When Choosing a Senior Care Facility for a Loved One, What Factor is Most Important:

1039
When Choosing a Senior Care Facility for a Loved One, What Factor is Most Important:
When Choosing a Senior Care Facility for a Loved One, What Factor is Most Important:

Smart Quiz! When Choosing a Senior Care Facility for a Loved One, What Factor is Most Important:

Answer:   Staff Turnover

Most people don’t go shopping for a senior care facility until they have to. Whether considering Assisted Living, Skilled Nursing or Continuous Care Retirement, there is one red flag that should stand out in your evaluation. There are several key indications that the facility is well run, safe and a good fit for your consideration. Here’s what you need to know.

While evaluating the activity selection, cleanliness, rooms, and food are very important, the staff turnover tells the most important story of all.

Staff turnover is one of the best indicators of how safe, friendly, reliable and trustworthy a senior care facility really is. Residences that put time and effort into resident care also tend to care about their employees. A happy worker is more likely to stay with the company long-term.

  • The best way to judge turnover is to ask the facility coordinator for that specific metric. Just be aware that, if the number is high, it can be difficult to judge whether they’re being honest. You can also check their overall rating and review some of the specifics at Data.Medicare.gov.
  • Compare direct turnover rates. One study showed that the average one year turnover rate for nursing homes ranged from 48 to 119 percent. The higher the position in the facility, the lower the turnover rate. Use this as a basis by which to compare the rates at residences.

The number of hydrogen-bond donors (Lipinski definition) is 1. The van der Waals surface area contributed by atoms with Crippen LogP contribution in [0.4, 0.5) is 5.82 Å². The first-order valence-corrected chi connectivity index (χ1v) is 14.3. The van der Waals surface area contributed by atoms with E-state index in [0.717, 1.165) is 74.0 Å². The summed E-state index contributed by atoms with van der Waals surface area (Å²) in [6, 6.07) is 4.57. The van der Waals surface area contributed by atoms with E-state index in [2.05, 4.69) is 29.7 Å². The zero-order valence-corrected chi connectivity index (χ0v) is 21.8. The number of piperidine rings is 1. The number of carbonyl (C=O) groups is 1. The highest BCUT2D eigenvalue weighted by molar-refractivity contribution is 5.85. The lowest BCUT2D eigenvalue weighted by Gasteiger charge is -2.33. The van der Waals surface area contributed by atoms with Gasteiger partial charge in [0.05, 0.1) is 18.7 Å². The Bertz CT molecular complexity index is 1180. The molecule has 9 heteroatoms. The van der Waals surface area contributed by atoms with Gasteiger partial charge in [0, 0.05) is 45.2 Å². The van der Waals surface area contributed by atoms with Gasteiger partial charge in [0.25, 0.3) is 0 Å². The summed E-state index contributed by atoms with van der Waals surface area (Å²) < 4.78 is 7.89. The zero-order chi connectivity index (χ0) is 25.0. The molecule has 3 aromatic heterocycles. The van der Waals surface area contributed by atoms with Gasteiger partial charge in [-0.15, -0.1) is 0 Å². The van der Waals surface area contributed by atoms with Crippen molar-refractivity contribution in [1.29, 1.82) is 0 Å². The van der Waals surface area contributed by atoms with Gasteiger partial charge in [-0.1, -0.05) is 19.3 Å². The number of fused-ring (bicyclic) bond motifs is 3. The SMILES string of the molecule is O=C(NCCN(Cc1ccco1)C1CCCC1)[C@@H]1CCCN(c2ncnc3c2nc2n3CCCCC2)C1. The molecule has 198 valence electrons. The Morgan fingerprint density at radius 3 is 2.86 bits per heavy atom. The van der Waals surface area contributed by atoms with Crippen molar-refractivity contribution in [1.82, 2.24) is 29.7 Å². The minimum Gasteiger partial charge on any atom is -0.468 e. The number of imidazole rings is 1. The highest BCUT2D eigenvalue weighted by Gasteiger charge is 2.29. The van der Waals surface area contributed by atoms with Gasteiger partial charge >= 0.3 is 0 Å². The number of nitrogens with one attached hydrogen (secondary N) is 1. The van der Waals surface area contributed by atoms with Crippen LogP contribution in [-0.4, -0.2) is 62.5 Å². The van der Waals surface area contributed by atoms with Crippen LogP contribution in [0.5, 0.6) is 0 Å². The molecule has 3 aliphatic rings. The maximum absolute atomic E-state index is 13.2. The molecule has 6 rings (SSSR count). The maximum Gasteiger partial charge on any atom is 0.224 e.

• Measure patient to staff ratio. Federal requirements for Medicaid and Medicare patients mandate at least one Registered Nurse (RN) be on duty every shift, along with a Director of Nursing (DON), Licensed Practical Nurse (LPN) or another RN. Pay attention to how many nursing staff members you see as compared to the number of patients you see. A low staff to patient ratio could mean the facility has a high turnover rate, or is consistently overburdening employees, both of which end in poor patient care.
  • Speak with employees privately and promise your confidentiality so they know their conveyance will not put their job at risk. Staff members probably aren’t going to reveal all the dirty details, if they exist, but may provide some useful insight.

When it comes to caring for elderly loved ones, settling for a place with a high turnover rate could mean settling for shortcuts or poor quality of care. Best of luck with your search. Knowing what you know now, you’re better able to make a well-informed decision.